Purpose – The purpose of this paper is to report the results of two experiments designed to examine the effect on consumers of the way in which price discount messages are expressed, or “framed”. Design/methodology/approach – Both studies involved stated‐preference choice modelling experiments. The aim of the first experiment was to test the hypothesis that a price reduction framed in dollar terms is more effective for high‐priced items, whereas a price reduction framed as a percent discount is more effective for lower‐priced items. The aim of the second experiment was to determine which of four alternative ways of expressing the same 33 per cent price discount – cents off, percent discount, or one of two volume discounts – is most effective. Findings – For two “low‐priced” items, potato chips and cola drinks, the framing of a price discount had little or no effect. However, for two ”high‐priced” items, stereos and computers, framing a discount in dollar terms was significantly more effective than expressing it as a percent off discount. For three fast moving consumer goods the most effective framing of the same price discount depended on whether the product concerned was amenable to stockpiling. For tinned spaghetti, which is relatively cheap and easy to store, volume discounting was more attractive than a monetary discount, whereas for bottled water and semi‐soft butter, which are more expensive and bulkier, the opposite was true. Originality/value – For high‐priced products, it is better to express price discounts as dollars or cents off than as a percentage off; the opposite may be true for low‐priced products, but this is much less certain. However, if using a volume promotion, “buy x get one free” is likely to be more effective than “y for the price of x”.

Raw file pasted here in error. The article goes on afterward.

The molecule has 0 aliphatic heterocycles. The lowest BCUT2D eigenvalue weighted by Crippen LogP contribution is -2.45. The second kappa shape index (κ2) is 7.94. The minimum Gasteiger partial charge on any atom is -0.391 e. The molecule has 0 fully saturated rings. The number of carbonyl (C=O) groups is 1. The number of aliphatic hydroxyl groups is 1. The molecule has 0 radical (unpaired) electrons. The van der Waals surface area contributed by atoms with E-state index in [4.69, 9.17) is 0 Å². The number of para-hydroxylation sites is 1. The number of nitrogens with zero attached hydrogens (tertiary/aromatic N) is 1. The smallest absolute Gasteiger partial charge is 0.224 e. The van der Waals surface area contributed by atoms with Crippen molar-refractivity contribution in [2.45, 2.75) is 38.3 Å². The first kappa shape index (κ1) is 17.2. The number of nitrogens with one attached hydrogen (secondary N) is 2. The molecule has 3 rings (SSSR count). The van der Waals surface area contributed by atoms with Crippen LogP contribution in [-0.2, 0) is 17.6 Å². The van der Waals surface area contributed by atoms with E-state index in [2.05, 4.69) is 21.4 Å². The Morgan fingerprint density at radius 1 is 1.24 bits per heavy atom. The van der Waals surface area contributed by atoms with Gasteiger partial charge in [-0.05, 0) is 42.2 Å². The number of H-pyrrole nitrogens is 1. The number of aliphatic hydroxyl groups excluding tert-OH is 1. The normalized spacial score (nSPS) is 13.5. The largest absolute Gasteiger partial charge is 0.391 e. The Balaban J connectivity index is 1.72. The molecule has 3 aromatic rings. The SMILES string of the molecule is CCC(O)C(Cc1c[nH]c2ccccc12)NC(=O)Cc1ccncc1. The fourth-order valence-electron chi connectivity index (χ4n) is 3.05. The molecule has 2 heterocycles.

Journal of Product & Brand Management – Emerald Publishing
Published: Dec 1, 2006
Keywords: Consumers; Discounts